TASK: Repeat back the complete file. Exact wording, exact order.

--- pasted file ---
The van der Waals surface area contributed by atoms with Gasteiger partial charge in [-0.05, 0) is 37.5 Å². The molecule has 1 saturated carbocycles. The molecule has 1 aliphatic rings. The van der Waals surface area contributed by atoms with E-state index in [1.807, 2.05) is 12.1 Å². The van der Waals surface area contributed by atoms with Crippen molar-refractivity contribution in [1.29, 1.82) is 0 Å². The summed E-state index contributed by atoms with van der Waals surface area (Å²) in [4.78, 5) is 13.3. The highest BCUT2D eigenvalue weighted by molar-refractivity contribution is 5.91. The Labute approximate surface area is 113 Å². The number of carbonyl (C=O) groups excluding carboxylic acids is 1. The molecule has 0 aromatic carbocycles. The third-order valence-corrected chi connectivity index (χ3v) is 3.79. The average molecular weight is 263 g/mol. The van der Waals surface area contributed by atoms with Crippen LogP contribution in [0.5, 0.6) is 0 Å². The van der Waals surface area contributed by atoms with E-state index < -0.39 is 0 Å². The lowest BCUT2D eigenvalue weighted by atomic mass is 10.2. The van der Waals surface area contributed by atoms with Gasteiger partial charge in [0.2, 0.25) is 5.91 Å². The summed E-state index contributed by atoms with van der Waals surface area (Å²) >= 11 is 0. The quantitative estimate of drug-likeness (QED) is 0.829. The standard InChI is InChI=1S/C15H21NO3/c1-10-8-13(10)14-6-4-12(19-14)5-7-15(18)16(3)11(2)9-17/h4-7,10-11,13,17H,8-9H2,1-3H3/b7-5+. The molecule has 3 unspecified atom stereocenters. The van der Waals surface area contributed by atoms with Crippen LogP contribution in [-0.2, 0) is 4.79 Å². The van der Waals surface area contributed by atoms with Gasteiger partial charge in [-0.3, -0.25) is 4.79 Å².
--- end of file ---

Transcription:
The van der Waals surface area contributed by atoms with Gasteiger partial charge in [-0.05, 0) is 37.5 Å². The molecule has 1 saturated carbocycles. The molecule has 1 aliphatic rings. The van der Waals surface area contributed by atoms with E-state index in [1.807, 2.05) is 12.1 Å². The van der Waals surface area contributed by atoms with Crippen molar-refractivity contribution in [1.29, 1.82) is 0 Å². The summed E-state index contributed by atoms with van der Waals surface area (Å²) in [4.78, 5) is 13.3. The highest BCUT2D eigenvalue weighted by molar-refractivity contribution is 5.91. The Labute approximate surface area is 113 Å². The number of carbonyl (C=O) groups excluding carboxylic acids is 1. The molecule has 0 aromatic carbocycles. The third-order valence-corrected chi connectivity index (χ3v) is 3.79. The average molecular weight is 263 g/mol. The van der Waals surface area contributed by atoms with Crippen LogP contribution in [0.5, 0.6) is 0 Å². The van der Waals surface area contributed by atoms with E-state index < -0.39 is 0 Å². The lowest BCUT2D eigenvalue weighted by atomic mass is 10.2. The van der Waals surface area contributed by atoms with Gasteiger partial charge in [0.2, 0.25) is 5.91 Å². The summed E-state index contributed by atoms with van der Waals surface area (Å²) >= 11 is 0. The quantitative estimate of drug-likeness (QED) is 0.829. The standard InChI is InChI=1S/C15H21NO3/c1-10-8-13(10)14-6-4-12(19-14)5-7-15(18)16(3)11(2)9-17/h4-7,10-11,13,17H,8-9H2,1-3H3/b7-5+. The molecule has 3 unspecified atom stereocenters. The van der Waals surface area contributed by atoms with Crippen LogP contribution in [-0.2, 0) is 4.79 Å². The van der Waals surface area contributed by atoms with Gasteiger partial charge in [-0.3, -0.25) is 4.79 Å².